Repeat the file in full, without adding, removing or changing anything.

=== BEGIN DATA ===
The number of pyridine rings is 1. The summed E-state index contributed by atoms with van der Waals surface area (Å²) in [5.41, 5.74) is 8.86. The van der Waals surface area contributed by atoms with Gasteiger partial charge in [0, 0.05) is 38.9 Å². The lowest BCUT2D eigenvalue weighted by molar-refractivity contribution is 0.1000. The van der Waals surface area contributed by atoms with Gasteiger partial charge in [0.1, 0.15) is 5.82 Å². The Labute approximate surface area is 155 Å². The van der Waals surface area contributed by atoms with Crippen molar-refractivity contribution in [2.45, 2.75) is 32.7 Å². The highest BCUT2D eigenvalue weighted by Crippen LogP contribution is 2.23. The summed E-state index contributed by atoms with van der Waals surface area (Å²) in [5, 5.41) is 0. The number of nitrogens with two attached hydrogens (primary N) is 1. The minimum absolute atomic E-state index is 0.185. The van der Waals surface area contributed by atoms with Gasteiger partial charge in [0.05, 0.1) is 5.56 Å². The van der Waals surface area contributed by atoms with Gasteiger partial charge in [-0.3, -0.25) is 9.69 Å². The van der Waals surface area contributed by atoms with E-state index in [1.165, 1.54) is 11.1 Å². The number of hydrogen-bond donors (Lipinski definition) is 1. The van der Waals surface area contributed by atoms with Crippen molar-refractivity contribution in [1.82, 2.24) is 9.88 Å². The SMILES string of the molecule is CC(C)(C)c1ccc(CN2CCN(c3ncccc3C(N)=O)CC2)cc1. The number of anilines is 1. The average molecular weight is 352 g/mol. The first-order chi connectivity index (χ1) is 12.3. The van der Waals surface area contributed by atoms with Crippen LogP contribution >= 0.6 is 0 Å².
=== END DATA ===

The number of pyridine rings is 1. The summed E-state index contributed by atoms with van der Waals surface area (Å²) in [5.41, 5.74) is 8.86. The van der Waals surface area contributed by atoms with Gasteiger partial charge in [0, 0.05) is 38.9 Å². The lowest BCUT2D eigenvalue weighted by molar-refractivity contribution is 0.1000. The van der Waals surface area contributed by atoms with Gasteiger partial charge in [0.1, 0.15) is 5.82 Å². The Labute approximate surface area is 155 Å². The van der Waals surface area contributed by atoms with Crippen molar-refractivity contribution in [2.45, 2.75) is 32.7 Å². The highest BCUT2D eigenvalue weighted by Crippen LogP contribution is 2.23. The summed E-state index contributed by atoms with van der Waals surface area (Å²) in [5, 5.41) is 0. The number of nitrogens with two attached hydrogens (primary N) is 1. The minimum absolute atomic E-state index is 0.185. The van der Waals surface area contributed by atoms with Gasteiger partial charge in [0.05, 0.1) is 5.56 Å². The van der Waals surface area contributed by atoms with Gasteiger partial charge in [-0.3, -0.25) is 9.69 Å². The van der Waals surface area contributed by atoms with E-state index in [1.165, 1.54) is 11.1 Å². The number of hydrogen-bond donors (Lipinski definition) is 1. The van der Waals surface area contributed by atoms with Crippen molar-refractivity contribution in [1.82, 2.24) is 9.88 Å². The SMILES string of the molecule is CC(C)(C)c1ccc(CN2CCN(c3ncccc3C(N)=O)CC2)cc1. The number of anilines is 1. The average molecular weight is 352 g/mol. The first-order chi connectivity index (χ1) is 12.3. The van der Waals surface area contributed by atoms with Crippen LogP contribution >= 0.6 is 0 Å².